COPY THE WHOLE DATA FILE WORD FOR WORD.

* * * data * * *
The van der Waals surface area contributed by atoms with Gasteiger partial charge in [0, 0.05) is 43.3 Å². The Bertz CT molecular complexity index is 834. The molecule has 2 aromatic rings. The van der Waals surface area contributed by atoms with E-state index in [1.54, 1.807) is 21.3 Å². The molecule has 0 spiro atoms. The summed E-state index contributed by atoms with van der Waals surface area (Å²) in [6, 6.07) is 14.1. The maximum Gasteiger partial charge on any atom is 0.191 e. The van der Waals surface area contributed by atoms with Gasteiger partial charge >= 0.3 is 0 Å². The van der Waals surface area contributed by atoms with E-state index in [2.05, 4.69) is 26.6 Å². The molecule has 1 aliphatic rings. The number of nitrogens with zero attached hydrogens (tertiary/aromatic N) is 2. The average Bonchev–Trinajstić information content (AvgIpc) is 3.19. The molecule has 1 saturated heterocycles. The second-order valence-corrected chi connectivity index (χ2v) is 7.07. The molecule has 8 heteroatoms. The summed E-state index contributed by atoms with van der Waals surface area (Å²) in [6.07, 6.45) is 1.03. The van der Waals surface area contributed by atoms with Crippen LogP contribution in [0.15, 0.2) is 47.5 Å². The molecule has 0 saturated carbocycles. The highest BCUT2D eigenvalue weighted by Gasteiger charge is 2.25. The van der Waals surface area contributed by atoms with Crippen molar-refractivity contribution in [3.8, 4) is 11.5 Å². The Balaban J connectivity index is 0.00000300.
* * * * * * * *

The van der Waals surface area contributed by atoms with Gasteiger partial charge in [0, 0.05) is 43.3 Å². The Bertz CT molecular complexity index is 834. The molecule has 2 aromatic rings. The van der Waals surface area contributed by atoms with E-state index in [1.54, 1.807) is 21.3 Å². The molecule has 0 spiro atoms. The summed E-state index contributed by atoms with van der Waals surface area (Å²) in [6, 6.07) is 14.1. The maximum Gasteiger partial charge on any atom is 0.191 e. The van der Waals surface area contributed by atoms with Gasteiger partial charge >= 0.3 is 0 Å². The van der Waals surface area contributed by atoms with E-state index in [2.05, 4.69) is 26.6 Å². The molecule has 1 aliphatic rings. The number of nitrogens with zero attached hydrogens (tertiary/aromatic N) is 2. The average Bonchev–Trinajstić information content (AvgIpc) is 3.19. The molecule has 1 saturated heterocycles. The second-order valence-corrected chi connectivity index (χ2v) is 7.07. The molecule has 8 heteroatoms. The summed E-state index contributed by atoms with van der Waals surface area (Å²) in [6.07, 6.45) is 1.03. The van der Waals surface area contributed by atoms with Crippen LogP contribution in [0.15, 0.2) is 47.5 Å². The molecule has 0 saturated carbocycles. The highest BCUT2D eigenvalue weighted by Gasteiger charge is 2.25. The van der Waals surface area contributed by atoms with Crippen molar-refractivity contribution in [3.8, 4) is 11.5 Å². The Balaban J connectivity index is 0.00000300.